New Money

Studies indicate stock options have contributed significantly to the sharp rise in the number of households worth $25 million and more. That means there's a growing number of executives who qualify as clients for the services of top-flight wealth management advisors.

Studies indicate stock options have contributed significantly to the sharp rise in the number of households worth $25 million and more. That means there's a growing number of executives who qualify as clients for the services of top-flight wealth management advisors. So it behooves those advisors to know that life insurance might help executives' families cover the cost of exercising the qualified incentive stock options (ISO) they inherit. Insurance also may help heirs cover the taxes on those options.

Carola Frydman, assistant finance professor at the Massachusetts Institute of Technology's Sloan School of Management, surveyed 77 chief executive officers in 1989 and 102 CEOs in 2004. Back in 1989, only 31 percent had a firm-related net worth of more than $25 million. By 2004, that number had jumped to 75 percent. At the same time, she found, lower level executives' firm-related wealth doubled.

One reason for this rapid rise, says Frydman, is that executives' stock option grants have increased (firm-related wealth takes into account salaries, current and deferred bonuses, as well as the value of stock option grants and the executives' holdings of company stock). "The growth of the stock market has increased the value of many executives' wealth due to stock options and their company stock holdings," says Professor Frydman.

This means more executives and their beneficiaries are facing the problems associated with the exercise of stock options. It's particularly important to plan in case an executive dies before exercising his ISOs. Absent adequate liquidity, the executive's survivors may not be able to take full advantage of those options. But life insurance can sometimes help, says Lina Storm, financial planner with the John Hancock Financial Service's Advanced Market Group, Boston.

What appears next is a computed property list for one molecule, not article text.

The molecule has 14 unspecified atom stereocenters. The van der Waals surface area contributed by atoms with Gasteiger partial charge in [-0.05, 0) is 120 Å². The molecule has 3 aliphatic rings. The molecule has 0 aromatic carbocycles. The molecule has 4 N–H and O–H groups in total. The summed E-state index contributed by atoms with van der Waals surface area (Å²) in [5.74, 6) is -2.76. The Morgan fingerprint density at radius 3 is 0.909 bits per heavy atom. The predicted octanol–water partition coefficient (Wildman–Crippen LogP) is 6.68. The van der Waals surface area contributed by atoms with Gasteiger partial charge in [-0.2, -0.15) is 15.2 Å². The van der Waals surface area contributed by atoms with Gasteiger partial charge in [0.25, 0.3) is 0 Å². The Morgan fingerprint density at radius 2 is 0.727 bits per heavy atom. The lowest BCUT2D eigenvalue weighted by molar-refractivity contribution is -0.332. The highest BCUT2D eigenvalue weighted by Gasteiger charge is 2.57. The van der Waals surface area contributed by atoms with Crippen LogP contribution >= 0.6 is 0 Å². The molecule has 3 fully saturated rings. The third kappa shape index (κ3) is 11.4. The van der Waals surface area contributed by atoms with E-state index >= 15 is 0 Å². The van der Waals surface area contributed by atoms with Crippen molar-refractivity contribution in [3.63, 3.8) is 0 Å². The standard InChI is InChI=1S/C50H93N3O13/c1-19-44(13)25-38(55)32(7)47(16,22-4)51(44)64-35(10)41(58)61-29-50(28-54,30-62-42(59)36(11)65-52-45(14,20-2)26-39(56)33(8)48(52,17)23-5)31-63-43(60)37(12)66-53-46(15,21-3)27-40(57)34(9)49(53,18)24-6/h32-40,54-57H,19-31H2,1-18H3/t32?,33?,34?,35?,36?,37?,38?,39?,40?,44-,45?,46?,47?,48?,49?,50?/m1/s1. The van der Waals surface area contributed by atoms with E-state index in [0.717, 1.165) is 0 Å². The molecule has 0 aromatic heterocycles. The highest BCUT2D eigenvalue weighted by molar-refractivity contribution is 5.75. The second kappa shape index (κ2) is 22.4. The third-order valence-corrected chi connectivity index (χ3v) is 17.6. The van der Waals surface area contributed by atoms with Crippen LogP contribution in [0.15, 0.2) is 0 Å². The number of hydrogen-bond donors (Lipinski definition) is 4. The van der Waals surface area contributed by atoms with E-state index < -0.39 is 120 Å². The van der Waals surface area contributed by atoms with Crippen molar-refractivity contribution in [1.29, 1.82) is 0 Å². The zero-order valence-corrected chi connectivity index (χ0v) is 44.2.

Storm offers this hypothetical example of a highly compensated 55-year-old executive: Stock options are a significant portion of his compensation. Let's say he has options for 15,000 shares. The option price is $80 per share. Because the options need to be exercised within 10 years, the executive, who's married, wants to ensure that his wife and children do not lose the full value of the options should he die before they're exercised.

This executive could consider buying enough life insurance to allow his family to exercise the inherited options, hold the stock for the required holding period for capital gains treatment, and, ideally, pay the estate taxes associated with the inclusion of the stock in the estate of the executive or the executive's spouse.

The cash required to exercise the options is $1.2 million (15,000 shares at $80 per share). The market price of the stock in the executive's assumed year of death is projected to be $188 per share, for a market value of $2.82 million. The projected estate taxes connected with the stock, based on an estate tax of 50 percent, is $1.41 million. Therefore, the full liquidity need is projected to be $2.61 million.

Assuming the executive has as the owner of this policy an irrevocable life insurance trust (ILIT) for the benefit of his spouse and children, the ILIT's trustee would purchase a cash-value insurance policy for $2.61 million for an annual premium of $28,038.

The options are assumed to transfer to the executive's widow. She then can exercise the options using the $1.2 million distribution from the ILIT's life insurance proceeds made to her as a spousal beneficiary of the trust. By exercising the stock options, the executive's widow can achieve tax-deferred appreciation of $1.6 million ($1.2 million paid for fair market value of $2.82 million). Remaining in the trust would be $1.41 million of death proceeds to cover projected estate taxes at the widow's subsequent death, assumed to immediately follow the executive.

The options may provide the widow with the $1.62 million built-in gain, whether insurance is used or not, Storm says. But this gain may be lost if the widow lacks the liquidity to exercise the options and hold the stock for the required holding period. Even if the widow could liquidate assets to exercise the options, she would have to pay taxes on the liquidation. "The full value of the stock option benefit can be realized at a discounted cost through the use of life insurance." Storm says.

Of course, it is highly unlikely that the executive's wife will die immediately after her husband dies. And, if she uses one or more planning techniques to transfer all or part of the stock out of her estate, the liquidity need at her death could be substantially reduced. Still, the insurance, particularly a life insurance trust, would give the executive's family far more flexibility than they would otherwise have for long-term planning with the stock.

Alan Lavine is co-author with his wife, Gail Liberman, of "Quick Steps to Financial Stability (Que/Penquin Group)."

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